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Hanlon v. Commissioner Social Security Administration

United States District Court, D. Oregon

September 6, 2017


          JAMES J. GANNON, LISA R. J. PORTER JP Law PC Attorneys for Plaintiff

          BILLY J. WILLIAMS United States Attorney District of Oregon JANICE E. HEBERT Assistant United States Attorney JORDAN D. GODDARD Attorneys for Defendant


          Malcolm F. Marsh United States District Judge

          Plaintiff Sheila Hanlon seeks judicial review of the final decision of the Commissioner of Social Security denying her application for a period of disability and disability insurance benefits ("DIB") under Title II of the Social Security Act, 42 U.S.C. §§ 401-403, and application for Supplemental Security Income ("SSI") disability benefits under Title XVI of the Social Security Act, 42 U.S.C. §§ 1381-1383f. This Court has jurisdiction pursuant to 42 U.S.C. §§ 405(g) and 1383(c)(3). For the reasons that follow, the Court affirms the Commissioner's decision.


         Plaintiff protectively filed DIB and SSI applications on February 2 8, 2013, alleging disability beginning December 30, 2008, due to acute rheumatoid arthritis, depression, abdominal pain, chest pain, and migraines. Tr. Soc. Sec. Admin. R. ("Tr.") at 82, ECF No. 13. Plaintiffs claims were denied initially and upon reconsideration. Plaintiff filed a request for a hearing before an administrative law judge ("ALJ"). The ALJ held a hearing on January 13, 2015, at which Plaintiff appeared with her attorney and testified. A vocational expert, Frank Lucas, also appeared at the hearing and testified. On February 24, the ALJ issued an unfavorable decision. The Appeals Council denied Plaintiffs request for review, and therefore, the ALJ's decision became the final decision of the Commissioner for purposes of review.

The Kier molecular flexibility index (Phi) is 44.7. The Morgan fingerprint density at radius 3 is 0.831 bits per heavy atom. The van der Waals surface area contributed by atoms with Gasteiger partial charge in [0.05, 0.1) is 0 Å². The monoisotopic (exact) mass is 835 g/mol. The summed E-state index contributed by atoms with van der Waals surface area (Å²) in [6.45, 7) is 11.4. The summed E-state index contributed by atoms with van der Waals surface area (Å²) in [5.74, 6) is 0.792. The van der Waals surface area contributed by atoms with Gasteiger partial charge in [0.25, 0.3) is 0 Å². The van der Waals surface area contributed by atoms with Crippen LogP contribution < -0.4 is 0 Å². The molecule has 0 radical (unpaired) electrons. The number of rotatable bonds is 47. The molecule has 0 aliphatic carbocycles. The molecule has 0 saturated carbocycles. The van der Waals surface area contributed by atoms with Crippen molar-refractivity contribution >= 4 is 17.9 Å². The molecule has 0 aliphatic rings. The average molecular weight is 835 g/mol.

Plaintiff was born in 1961, and was 47 years old on the alleged onset of disability date, and 53 years old at the time of the ALJ's decision. Plaintiff has a high school education, attended a college of cosmetology, and has past relevant work as a rental agent, waitress, and travel consultant. Tr. 57, 72, 223.


         The Commissioner has established a five-step sequential process for determining whether a person is disabled. Bowenv. Yuckert, 482 U.S. 137, 140 (1987); 20 C.F.R. §§404.1520, 416.920. Each step is potentially dispositive. The claimant bears the burden of proof at steps one through four. See Valentine v. Commissioner Soc. Sec. Admin., 574 F.3d 685, 689 (9th Cir. 2009); Tackett v. Apfel 180 F.3d 1094, 1098 (9th Cir. 1999). At step five, the burden shifts to the Commissioner to show that the claimant can do other work that exists in the national economy. Hill v. Astme, 698 F.3d 1153, 1161 (9th Cir. 2012).